lecture17

lecture17 - Some important human Transcription Factors...

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Unformatted text preview: Some important human Transcription Factors Inflammatory / Immune Responses Stat, NF-kB, AP-1, IRF Genotoxic Stress p53 Hormone / small molecule Responses Nuclear Hormone Receptors 1701 STAT Transcription Factors STAT dimer binds TTCCGGGAA activates many genes 1702 JAK-STAT Signaling Pathway 1703 STAT activation regulated via Tyr phosphorylation NFκB Transcription Factors structure-based recognition sequence (G)GGRN3-4(YCCN) Gouri Ghosh UCSD IκB-NFκB complex cannot bind DNA 1704 Many stimuli activate NF-κB TNF UV Virus IKK oxygen radicals IκB IL-1 Ltβ LPS Ag NF-κB NF-κB target genes suicide/survival inflammation growth/proliferation 1705 Control of the NF-κB/IκB signaling system IL-1 TNF LPS Ag UV Virus ubiquitin ligase P P IKK P P IκB NF-κB ub proteasome IκB NF-κB IκB NF-κB NF-κB target genes NF-κB 1706 The NF-κB family RelA/p65 RelA p50 p52 RelB cRel RelA Rel/cRel RelB p50 p52 p52 p50 cRel RelB NF-κB dimers IκB-family Ankyrin-Repeat domain Domain IκBα IκBβ IκBε NF-κB proteins are expressed specifically re. cell-type and stimulus so each cell contains different subsets of all possible dimers. 1707 The IκB-NFκB signaling module signaling module Iκ B NF- κ B cytoplasm nucleus IKK NF- κ B ε β α NF- κ B Three IkB proteins provide negative feedback to terminate NF-kB after stimulation. 1708 p53 - “the guardian of the genome” Mdm2 ubiquitin ligase human cancer cells: reveal which proteins are important for DNA damage response > 50% of human cancers show mutations in p53 1709 Nuclear Hormone receptors 1710 Nuclear Hormone Receptors 1711 Nuclear Hormone Receptors 3-4-5 rule 1712 Combinatorial possibilities due to heterodimerization 3 factors, 6 possible binding sites A specific inhibitor affects certain sites Lodish Fig. 11-23 1713 Combinatorial Control of Gene Expression Concept example 1: IFNβ enhancer example 2: Drosophila development Temporal Control p53 NFκB 1714 Combinatorial Control of Transcription a) Different TFs function together to activate a promoter. They function cooperatively, or synergistically. They synergize. b) A cell stimulus will activate multiple TFs. a) Different promoters require different subsets of TFs b) Different stimuli will activate distinct subsets of available TFs. 1715 Simple Control of Gene Expression Stimuli / Receptors R1 R2 R3 Kinases K1 K2 K3 Transcription Factors TF1 TF2 TF3 Gene Expression Programs G1 G2 G3 1716 Combinatorial Control of Gene Expression Receptors R1 R2 R3 R4 R5 R6 R7 Kinases K1 K2 K3 Transcription Factors TF1 TF2 TF3 Genes G1 G2 G3 G4 G5 G6 G7 1717 Combinatorial Control of Gene Expression Receptors R1 R2 R3 R4 R5 R6 R7 Kinases K1 K2 K3 Transcription Factors TF1 TF2 TF3 Genes G1 G2 G3 G4 G5 G6 G7 1718 Combinatorial Control of Gene Expression Receptors R1 R2 R3 R4 R5 R6 R7 Kinases K1 K2 K3 Transcription Factors TF1 TF2 TF3 Genes G1 G2 G3 G4 G5 G6 G7 1719 Sensing pathogen: innate immune signaling network LPS TNF IFNγ virus JNK IKK JAK TBK-1 IKKε/i AP-1 NF-kB IRF1 IRF3 Stats 1720 The interferon-beta enhancer: cooperative binding of several TF is required AP-1 IRF NF-kB p50 p65 AP-1 IRF The Enhanceosome NF-kB Tom Maniatis Dimitris Thanos 1721 IFNβ expression: combinatorial requirement IFNβ mRNA ChIP NFκB PIC HAT 1722 Protein-protein interactions between TFs are required transient transfection assay IRF NFκB AP-1 IFNβ mRNA ATF2195 binds to DNA and interacts with HMG I and NFkB ATF2192 binds to DNA but does not interact with either HMG or NFkB 1723 Nucleosome movement can be a rate limiting step a nucleosome over the INR needs to move downstream sliding assay SWI/SNF PIC IFNβslid = mutated promoter where the nucleosome is located downstream 1724 Nucleosome position imposes combinatorial TF requirement mRNA when nucleosome is already moved downstream only one TF is sufficient for activation 1725 Activation of Transcription on IFNβ promoter all TFs required one TF is sufficient Nucleosome movement Histone tail modifications PIC assembly promoter opening/initiation elongation 1726 Combinatorial Control of Transcription a) Different TFs function together to activate a promoter. They function cooperatively, or synergistically. They synergize. b) A cell stimulus will activate multiple TFs. a) Different promoters require different subsets of TFs b) Different stimuli will activate distinct subsets of available TFs. number of TFs = n number of combinations = specificity number of combinatorial code =n! 1727 Drosophila Development from egg to embryo: axis formation segmentation 1728 Drosophila Development: segmentation and cell identity 1729 Generating the body pattern 1. maternal effect genes: body axis 2. Segmentation genes: correct number of body segments 3. Homeotic Selector Genes: segment identity 1730 maternal effect genes generating a gradient reading the gradient 1731 A gradient allows expression of specific genes along the body axis to generate body segments 1732 Examples of Proteins localized within the multi-nucleated egg 1733 Specific combinations of activators and repressors on the eve promoter can produce very localized expression 1734 Combinations of TFs generate segment identity 1735 Mutations in the segmentation identity genes Normal antp mutant T3 to T2 1736 Similar segementation in mammalian development: same TFs are present and have similar functions 1737 ...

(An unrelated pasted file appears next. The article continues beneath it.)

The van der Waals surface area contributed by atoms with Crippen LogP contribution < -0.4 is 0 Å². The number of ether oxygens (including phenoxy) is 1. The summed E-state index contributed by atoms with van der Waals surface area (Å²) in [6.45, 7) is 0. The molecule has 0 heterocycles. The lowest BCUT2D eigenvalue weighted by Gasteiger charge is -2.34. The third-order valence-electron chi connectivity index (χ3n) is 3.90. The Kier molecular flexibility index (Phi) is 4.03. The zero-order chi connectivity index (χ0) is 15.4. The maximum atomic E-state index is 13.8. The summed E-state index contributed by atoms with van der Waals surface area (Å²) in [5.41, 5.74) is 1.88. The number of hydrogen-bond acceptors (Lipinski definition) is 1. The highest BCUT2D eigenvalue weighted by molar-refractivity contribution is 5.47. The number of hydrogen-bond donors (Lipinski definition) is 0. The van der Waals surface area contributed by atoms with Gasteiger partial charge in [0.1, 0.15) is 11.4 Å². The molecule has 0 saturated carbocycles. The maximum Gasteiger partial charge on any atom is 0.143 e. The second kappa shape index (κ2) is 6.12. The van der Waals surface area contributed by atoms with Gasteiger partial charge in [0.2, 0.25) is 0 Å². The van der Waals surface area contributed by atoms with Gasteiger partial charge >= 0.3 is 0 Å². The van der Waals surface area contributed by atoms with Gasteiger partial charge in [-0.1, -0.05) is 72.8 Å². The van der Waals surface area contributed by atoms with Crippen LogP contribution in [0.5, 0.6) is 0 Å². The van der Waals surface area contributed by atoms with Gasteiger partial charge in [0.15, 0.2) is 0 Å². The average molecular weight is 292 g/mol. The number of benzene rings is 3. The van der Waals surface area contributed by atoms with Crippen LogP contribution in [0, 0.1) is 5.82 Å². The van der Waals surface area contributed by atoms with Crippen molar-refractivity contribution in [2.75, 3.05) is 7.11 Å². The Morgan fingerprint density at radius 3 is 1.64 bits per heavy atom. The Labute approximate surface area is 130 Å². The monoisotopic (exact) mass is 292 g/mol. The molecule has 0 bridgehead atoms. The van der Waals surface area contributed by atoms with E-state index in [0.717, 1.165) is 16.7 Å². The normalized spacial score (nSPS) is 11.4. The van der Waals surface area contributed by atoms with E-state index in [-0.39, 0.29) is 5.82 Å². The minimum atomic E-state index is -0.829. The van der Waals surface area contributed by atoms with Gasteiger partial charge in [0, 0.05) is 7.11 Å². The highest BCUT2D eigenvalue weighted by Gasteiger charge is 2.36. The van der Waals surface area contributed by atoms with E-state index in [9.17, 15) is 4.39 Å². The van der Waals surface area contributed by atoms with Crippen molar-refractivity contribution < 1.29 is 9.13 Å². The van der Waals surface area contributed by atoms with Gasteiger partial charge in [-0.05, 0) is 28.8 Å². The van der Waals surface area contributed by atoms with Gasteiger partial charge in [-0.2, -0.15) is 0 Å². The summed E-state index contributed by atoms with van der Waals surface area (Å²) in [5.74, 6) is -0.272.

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This note was uploaded on 10/30/2010 for the course CHEM 114C taught by Professor Alexanderhoffmann during the Spring '08 term at UCSD.

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